handsThere was a time in my marriage when I expected my husband to read my mind. We were one flesh, right? So he must know how I feel without me needing to explain and of course he knows what I want based on my subtle hints and clues….ha! Over and over again I would get mad/frustrated/resentful because he didn’t respond the way I wanted; the right gift in the wrong color, trying to fix my problem when I just wanted him to listen, misreading my need for a hug with a desire for more.

I decided to try something truly innovative – I communicated what I wanted. I had my eye on a baker’s rack in a catalog, and an open wall in the kitchen where I wanted it to go. We couldn’t afford the piece immediately, so a few weeks before Christmas I tore out the picture, circled the color I wanted and taped it to the wall where I envisioned it sitting. You know what happened? I got exactly what I wanted!

My husband loves to give me what I want, these days I have to be careful with my words because if I like something he will try his best to get it for me. I’m not sure why I thought he should ‘just know’ what I needed, like that was the sign of a good marriage. I owe it to my guy to be honest with him when something is bothering me, instead of playing a game and then resenting him for not following my rules.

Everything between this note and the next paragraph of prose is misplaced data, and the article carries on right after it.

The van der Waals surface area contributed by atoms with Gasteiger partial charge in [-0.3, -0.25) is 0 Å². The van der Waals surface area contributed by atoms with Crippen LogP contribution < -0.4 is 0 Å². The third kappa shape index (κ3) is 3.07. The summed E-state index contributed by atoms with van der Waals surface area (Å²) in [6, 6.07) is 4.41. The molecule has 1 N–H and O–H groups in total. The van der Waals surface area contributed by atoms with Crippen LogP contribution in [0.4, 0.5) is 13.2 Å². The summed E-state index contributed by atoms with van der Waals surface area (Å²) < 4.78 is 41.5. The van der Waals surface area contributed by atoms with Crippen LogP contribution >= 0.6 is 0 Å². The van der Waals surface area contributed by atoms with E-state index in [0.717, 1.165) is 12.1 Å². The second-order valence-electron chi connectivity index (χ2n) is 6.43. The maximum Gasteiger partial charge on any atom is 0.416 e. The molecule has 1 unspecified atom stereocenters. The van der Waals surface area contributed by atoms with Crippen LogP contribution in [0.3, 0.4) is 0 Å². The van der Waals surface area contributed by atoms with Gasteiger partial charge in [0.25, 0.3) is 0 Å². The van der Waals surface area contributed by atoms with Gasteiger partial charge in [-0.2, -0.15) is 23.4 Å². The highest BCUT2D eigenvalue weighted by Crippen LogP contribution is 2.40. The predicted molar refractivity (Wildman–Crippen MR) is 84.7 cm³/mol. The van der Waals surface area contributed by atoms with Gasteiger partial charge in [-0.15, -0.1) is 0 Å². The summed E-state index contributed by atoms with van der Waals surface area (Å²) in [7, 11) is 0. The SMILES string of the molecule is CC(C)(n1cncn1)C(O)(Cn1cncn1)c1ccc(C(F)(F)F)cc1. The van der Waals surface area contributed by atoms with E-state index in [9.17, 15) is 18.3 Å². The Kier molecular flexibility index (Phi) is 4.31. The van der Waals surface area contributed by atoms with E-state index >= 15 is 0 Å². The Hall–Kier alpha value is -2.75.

After many years our communication has improved, and our marriage has too. Maybe we’re on to something…

More Picnics

EcclesiastesThis past weekend our church celebrated its 5th anniversary. We had a Celebration Service, looking back at what God has done over the years and looking forward to where He will move in the future. Afterwards there was a big picnic with food and games. I love a celebration; give me a birthday or anniversary or any reason to do something special and I’m content. I was planning to go to the picnic even though my guy is on another continent this week, no question about it. The night before, my teenaged son asked if he could have a friend over after church on Sunday. We talked about everyone going to the picnic together, but my son isn’t ready to bring his ‘friend’ into the church mix yet because he’s still getting to know her, and trying to determine the relationship.